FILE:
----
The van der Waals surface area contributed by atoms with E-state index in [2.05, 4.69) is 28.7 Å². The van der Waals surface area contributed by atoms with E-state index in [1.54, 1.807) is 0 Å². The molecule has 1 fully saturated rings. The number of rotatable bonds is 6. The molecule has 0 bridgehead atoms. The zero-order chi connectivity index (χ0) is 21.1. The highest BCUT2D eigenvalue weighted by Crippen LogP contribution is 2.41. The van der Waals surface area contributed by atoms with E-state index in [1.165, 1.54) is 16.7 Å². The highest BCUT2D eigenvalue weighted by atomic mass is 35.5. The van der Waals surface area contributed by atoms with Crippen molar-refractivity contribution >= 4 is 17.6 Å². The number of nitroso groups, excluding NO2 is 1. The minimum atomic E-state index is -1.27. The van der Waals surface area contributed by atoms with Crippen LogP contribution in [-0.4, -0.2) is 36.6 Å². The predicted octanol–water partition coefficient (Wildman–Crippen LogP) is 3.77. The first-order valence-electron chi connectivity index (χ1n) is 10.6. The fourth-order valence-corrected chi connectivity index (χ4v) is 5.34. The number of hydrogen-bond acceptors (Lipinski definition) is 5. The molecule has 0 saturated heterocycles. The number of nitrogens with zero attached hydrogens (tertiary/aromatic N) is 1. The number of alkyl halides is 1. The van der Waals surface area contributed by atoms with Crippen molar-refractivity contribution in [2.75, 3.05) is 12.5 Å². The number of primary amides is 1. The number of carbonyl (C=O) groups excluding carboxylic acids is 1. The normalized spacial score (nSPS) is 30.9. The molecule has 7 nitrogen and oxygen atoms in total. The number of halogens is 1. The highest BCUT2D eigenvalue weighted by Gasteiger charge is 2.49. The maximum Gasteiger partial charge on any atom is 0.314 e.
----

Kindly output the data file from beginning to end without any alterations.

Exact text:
The van der Waals surface area contributed by atoms with E-state index in [2.05, 4.69) is 28.7 Å². The van der Waals surface area contributed by atoms with E-state index in [1.54, 1.807) is 0 Å². The molecule has 1 fully saturated rings. The number of rotatable bonds is 6. The molecule has 0 bridgehead atoms. The zero-order chi connectivity index (χ0) is 21.1. The highest BCUT2D eigenvalue weighted by Crippen LogP contribution is 2.41. The van der Waals surface area contributed by atoms with E-state index in [1.165, 1.54) is 16.7 Å². The highest BCUT2D eigenvalue weighted by atomic mass is 35.5. The van der Waals surface area contributed by atoms with Crippen molar-refractivity contribution >= 4 is 17.6 Å². The number of nitroso groups, excluding NO2 is 1. The minimum atomic E-state index is -1.27. The van der Waals surface area contributed by atoms with Crippen LogP contribution in [-0.4, -0.2) is 36.6 Å². The predicted octanol–water partition coefficient (Wildman–Crippen LogP) is 3.77. The first-order valence-electron chi connectivity index (χ1n) is 10.6. The fourth-order valence-corrected chi connectivity index (χ4v) is 5.34. The number of hydrogen-bond acceptors (Lipinski definition) is 5. The molecule has 0 saturated heterocycles. The number of nitrogens with zero attached hydrogens (tertiary/aromatic N) is 1. The number of alkyl halides is 1. The van der Waals surface area contributed by atoms with Crippen molar-refractivity contribution in [2.75, 3.05) is 12.5 Å². The number of primary amides is 1. The number of carbonyl (C=O) groups excluding carboxylic acids is 1. The normalized spacial score (nSPS) is 30.9. The molecule has 7 nitrogen and oxygen atoms in total. The number of halogens is 1. The highest BCUT2D eigenvalue weighted by Gasteiger charge is 2.49. The maximum Gasteiger partial charge on any atom is 0.314 e.